For the past seven months, McCarthy has been actively building relationships with LGBTQ-focused communities, not only within the UAB, but also in Birmingham, the state and the region. It sees the promotion of these relationships as a way to highlight at local and national level the extent to which UAB is already engaged in LGBTQ research and practice, while expanding a network of support to expand and strengthen LGBTQ work already in place. exists.
For example, she is collaborating with a UAB student who works with the Magic City Admissions Academy to conduct a study evaluating a number of health outcomes. The plan is to use an existing CDC study to examine the time differences between charter schools and national assessments to assess whether and how providing an LGBTQ-enhancing school environment can improve health. In the Southwest Alabama Inclusion Project, a number of groups are organizing to assess the needs of LGBTQ adults and youth in Mobile, Baldwin and surrounding counties. McCarthy is working with them to balance methods and their budgets to develop an approach that engages all LGBTQ people in the region.
McCarthy notes that in her experience as a researcher and advocate for addressing the unique needs of LGBTQ communities, both locally and globally, she has learned that time and trust are essential to successful participatory community research. In this way, it works to build these core relationships through listening, recognizing challenges and opportunities, and integrating research and practices to meet the needs identified by organizations that have long been involved in this work. And she uses her research skills to connect organizations that serve marginalized groups with financial resources to help improve the work they already do.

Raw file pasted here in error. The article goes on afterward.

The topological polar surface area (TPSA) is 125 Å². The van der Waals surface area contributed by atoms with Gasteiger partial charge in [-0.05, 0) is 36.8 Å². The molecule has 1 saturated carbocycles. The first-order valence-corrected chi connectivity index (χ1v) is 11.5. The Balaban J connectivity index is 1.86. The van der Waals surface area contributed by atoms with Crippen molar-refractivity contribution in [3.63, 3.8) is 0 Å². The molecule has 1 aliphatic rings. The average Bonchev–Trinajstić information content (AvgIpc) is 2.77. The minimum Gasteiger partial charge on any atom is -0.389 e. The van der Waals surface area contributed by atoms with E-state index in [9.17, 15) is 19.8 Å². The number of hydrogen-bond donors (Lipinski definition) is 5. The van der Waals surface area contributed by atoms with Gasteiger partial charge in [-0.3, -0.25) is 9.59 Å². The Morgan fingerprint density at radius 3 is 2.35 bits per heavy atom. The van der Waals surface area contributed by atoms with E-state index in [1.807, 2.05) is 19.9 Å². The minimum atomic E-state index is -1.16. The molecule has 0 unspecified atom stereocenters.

“We are extremely fortunate to have Dr. McCarthy serve in the Magic City LGBTQ Health Studies Endowed Professorship,” said Paul Irwin, PhD, DrPH, Dean of the UAB School of Public Health. “It’s one thing to have a gifted professorship – a truly remarkable achievement – but it’s quite another to have someone like Dr. McCarthy here to lead this business. We see this as a turning point in the health and well-being of LGBTQ communities in Alabama.
A month of pride and the future
In 1979, nine years after the first parades were held in New York, Chicago, Los Angeles and San Francisco, the first Pride celebration, known as “Park Day”, was held in Birmingham. According to the special collections of the University of Alabama libraries, this collection later expanded to include a Pride Parade and became a week of events known as the Central Alabama Pride. Asked about her anticipation of her first month of pride in the deep south, McCarthy said she was most excited to connect with community partners and see the ways people celebrate here where people can dress and express themselves, as want.
“I’m learning that here in Alabama, to be out there as someone in the LGBTQ community or to be a defender of that community, you had to fight so hard for it,” McCarthy continued, “and there’s an incredible tenacity.” I’m excited to celebrate the LGBTQ community – yes, for June, but beyond. “
Looking to the future, McCarthy says he sees himself as a facilitator, building on the years of work that defenders, allies and researchers have already completed, leading to the creation of the Magic City LGBTQ Health Studies professor and the founding of LGBTQ organizations across the country. . As she says, she is going through decades of organizing that contribute to a unique moment, allowing her to highlight both the valuable contribution and the rich promise of LGBTQ efforts.